The B. Gerald Cantor Sculpture Gallery, photographed in 2012 by Anna-Marie Kellen.
While walking through the B. Gerald Cantor Sculpture Gallery at The Met last week, I watched several visitors become overjoyed by the sight of a "Coming Soon" poster for the Rodin at The Met exhibition. Even 100 years after his death, Auguste Rodin remains an artist-celebrity whose creative vision continues to inspire admiration and whose image of brooding contemplation, The Thinker, is the subject of constant imitation.
The curatorial team's anticipation rises as we near the September 16 opening of Rodin at The Met, which celebrates the Museum's historic engagement with the renowned artist, whose sculptures, drawings, and prints it has collected since the 19th century.
The exhibition has provided the welcome opportunity—thanks to the support of the Iris and B. Gerald Cantor Foundation—to make dramatic improvements to the popular gallery. These changes include a new color scheme reminiscent of the dark-hued Parisian exhibition galleries of the late 19th century in which Rodin presented his work.
The photographs below provide a behind-the-scenes look into the gallery's evolution.
Before de-installing the gallery, we tested wall colors behind the large bronze Fallen Caryatid Carrying an Urn in the corner of the gallery. The dark slate hue brings out the bright blue and green tones of the bronze surface patina. (All photos courtesy the department of Department of European Sculpture and Decorative Arts)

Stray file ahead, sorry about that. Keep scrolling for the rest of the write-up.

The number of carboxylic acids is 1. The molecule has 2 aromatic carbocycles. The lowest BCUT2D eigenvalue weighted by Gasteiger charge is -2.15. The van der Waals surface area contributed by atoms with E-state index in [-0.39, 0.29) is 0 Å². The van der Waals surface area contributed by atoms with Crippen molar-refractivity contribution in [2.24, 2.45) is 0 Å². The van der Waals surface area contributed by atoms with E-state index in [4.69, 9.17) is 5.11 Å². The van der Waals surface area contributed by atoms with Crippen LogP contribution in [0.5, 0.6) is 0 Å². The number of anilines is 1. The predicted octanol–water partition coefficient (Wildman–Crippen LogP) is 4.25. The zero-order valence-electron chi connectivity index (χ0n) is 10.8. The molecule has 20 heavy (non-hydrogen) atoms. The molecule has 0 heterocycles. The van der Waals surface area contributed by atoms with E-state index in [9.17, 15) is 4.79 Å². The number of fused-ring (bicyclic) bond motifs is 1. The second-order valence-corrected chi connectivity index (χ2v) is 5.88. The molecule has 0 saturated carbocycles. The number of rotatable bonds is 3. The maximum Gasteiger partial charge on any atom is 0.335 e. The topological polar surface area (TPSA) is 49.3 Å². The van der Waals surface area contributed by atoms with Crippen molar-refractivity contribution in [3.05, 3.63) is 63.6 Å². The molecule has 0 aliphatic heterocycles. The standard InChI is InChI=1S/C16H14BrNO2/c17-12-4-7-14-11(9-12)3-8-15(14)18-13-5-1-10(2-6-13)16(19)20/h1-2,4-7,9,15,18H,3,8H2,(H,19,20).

Next, the gallery had to be cleared for painting and construction. Art movement on this scale happens in the early morning hours before the Museum opens to the public.
The Hand of God and other marble sculptures by Rodin lined up on pallets, ready for relocation.
The Age of Bronze making its exit with Museum riggers (responsible for moving large-scale artworks) Lionel Carre (left) and Derrick Williams (right).
Rodin marbles and bronzes lined up in temporary storage.
Gallery 800 serves as a long artery connecting some of The Met's most highly trafficked second-floor spaces. It was therefore impossible to close the space entirely for renovations. Instead, visitors passing through the de-installed gallery caught a preview of the before-and-after wall colors: speckled yellow-beige on their left and slate-gray on their right as they walked east to west.
We chose a three-tone scheme, painting the walls, trim, and pedestals (as well as case interiors) in complementary shades of gray.
Excitement builds as art begins to repopulate the gallery. Here, painting technicians and rigger Michael Doscher install The River by Rodin's friend Puvis de Chavannes while Lionel Carre and Luis Nuñez look on.
Museum technicians William Winks and Juan Stacey install Rodin's marble bust Madame X next to Puvis's The River.
Museum rigger Luis Nuñez takes measurements to center The Age of Bronze on its base. Michael Doscher and Derrick Williams stand to his left and right.
Heilbrunn Timeline of Art History: "Auguste Rodin"
Clare Vincent, "Rodin at The Metropolitan Museum of Art," The Metropolitan Museum of Art Bulletin 38, no. 4 (Spring 1981).
Reinhold Miller and Gary Marolta, Rodin: The B. Gerald Cantor Collection (New York: The Metropolitan Museum of Art, 1986).